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This review is taken from PN Review 1, Volume 4 Number 1, October - December 1977.

SISTERS UNDER THE SKIN? Myron Simon, The Georgian Poetic, University of California Press, $3.95.

A Georgian poetic? Those for whom Myron Simon's title conjures up, say, Aristotle's Poetics, will be surprised, if not incredulous. Up till now no one, least of all any of the poets concerned, has announced that the Georgians, as a movement, were able to lay claim to a treatise, set of principles, or even credo, to support their poetic practice-nothing, certainly, to compare with T. E. Hulme's Speculations, often cited as the philosophical support for the contemporaneous movement, Imagism. At one point, with disarming candour, Myron Simon admits his difficulty: 'Indeed, their very stance militated against consolidation into a "movement". Consequently, the Georgians are most easily defined through reference to what they were against. . . . Of the fourteen principles of early Georgian poetry listed by Palmer [Herbert Palmer, Post- 'Victorian Poetry, 1938], no less than thirteen are negative admonitions.' This is not, we would conclude, a secure foundation on which to erect a 'poetic'.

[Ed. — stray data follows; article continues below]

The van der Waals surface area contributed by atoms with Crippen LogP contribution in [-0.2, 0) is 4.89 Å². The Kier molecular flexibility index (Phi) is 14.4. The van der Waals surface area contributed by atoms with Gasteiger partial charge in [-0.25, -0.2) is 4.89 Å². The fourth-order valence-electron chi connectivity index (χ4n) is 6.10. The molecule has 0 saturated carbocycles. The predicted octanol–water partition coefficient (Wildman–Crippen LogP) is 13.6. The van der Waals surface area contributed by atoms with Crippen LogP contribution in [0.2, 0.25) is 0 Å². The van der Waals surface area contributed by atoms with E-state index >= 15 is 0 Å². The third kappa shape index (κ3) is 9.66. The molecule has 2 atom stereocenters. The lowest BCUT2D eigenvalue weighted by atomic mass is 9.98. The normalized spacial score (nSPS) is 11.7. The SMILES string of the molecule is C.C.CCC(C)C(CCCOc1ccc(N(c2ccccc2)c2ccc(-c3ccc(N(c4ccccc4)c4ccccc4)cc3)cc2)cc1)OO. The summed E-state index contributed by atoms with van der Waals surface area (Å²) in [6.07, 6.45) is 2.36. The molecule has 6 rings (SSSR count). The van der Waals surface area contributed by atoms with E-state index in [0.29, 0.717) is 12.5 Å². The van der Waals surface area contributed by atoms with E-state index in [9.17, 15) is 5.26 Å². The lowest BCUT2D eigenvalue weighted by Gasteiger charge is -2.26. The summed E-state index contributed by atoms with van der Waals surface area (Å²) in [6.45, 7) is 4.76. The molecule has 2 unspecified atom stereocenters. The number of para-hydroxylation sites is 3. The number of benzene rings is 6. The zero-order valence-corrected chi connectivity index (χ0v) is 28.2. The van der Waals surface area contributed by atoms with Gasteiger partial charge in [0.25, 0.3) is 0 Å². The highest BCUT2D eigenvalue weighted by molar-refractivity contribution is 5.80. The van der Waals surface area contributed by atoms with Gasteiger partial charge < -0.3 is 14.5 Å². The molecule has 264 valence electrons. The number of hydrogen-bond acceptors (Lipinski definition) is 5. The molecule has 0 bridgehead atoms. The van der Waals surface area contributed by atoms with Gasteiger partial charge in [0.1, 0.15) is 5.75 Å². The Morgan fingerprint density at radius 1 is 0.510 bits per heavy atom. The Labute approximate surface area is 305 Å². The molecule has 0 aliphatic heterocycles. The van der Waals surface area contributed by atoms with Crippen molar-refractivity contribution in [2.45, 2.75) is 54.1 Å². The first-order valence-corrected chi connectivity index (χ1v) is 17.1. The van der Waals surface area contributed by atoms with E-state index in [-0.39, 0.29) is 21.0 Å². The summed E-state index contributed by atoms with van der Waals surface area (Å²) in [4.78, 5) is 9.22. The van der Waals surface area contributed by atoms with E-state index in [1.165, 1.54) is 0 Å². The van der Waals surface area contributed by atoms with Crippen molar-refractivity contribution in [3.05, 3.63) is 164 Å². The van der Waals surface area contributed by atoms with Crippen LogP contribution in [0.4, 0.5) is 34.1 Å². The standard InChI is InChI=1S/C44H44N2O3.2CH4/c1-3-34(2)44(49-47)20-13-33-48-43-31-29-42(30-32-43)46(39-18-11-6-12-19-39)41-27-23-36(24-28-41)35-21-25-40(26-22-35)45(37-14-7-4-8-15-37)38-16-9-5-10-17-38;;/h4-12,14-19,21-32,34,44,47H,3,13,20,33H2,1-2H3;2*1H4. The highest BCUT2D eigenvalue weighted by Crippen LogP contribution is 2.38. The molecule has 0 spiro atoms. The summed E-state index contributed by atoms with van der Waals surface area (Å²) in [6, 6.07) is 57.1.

What, therefore, inspired Myron Simon to locate a 'poetic' for the Georgians? The answer appears to be a determination to prove that the Georgian poets, because they had a philosophy and a programme, were a weighty and reckonable opposition to 'modernism', and in particular to the Imagists. Again with scrupulous honesty, Simon painstakingly dispels any ill-considered notions we may have about the 'warfare' between Imagists and Georgians, and documents at some length a 'popular front' between the two groups against the then widely read Victorian poets, such as William Watson, Alfred ...

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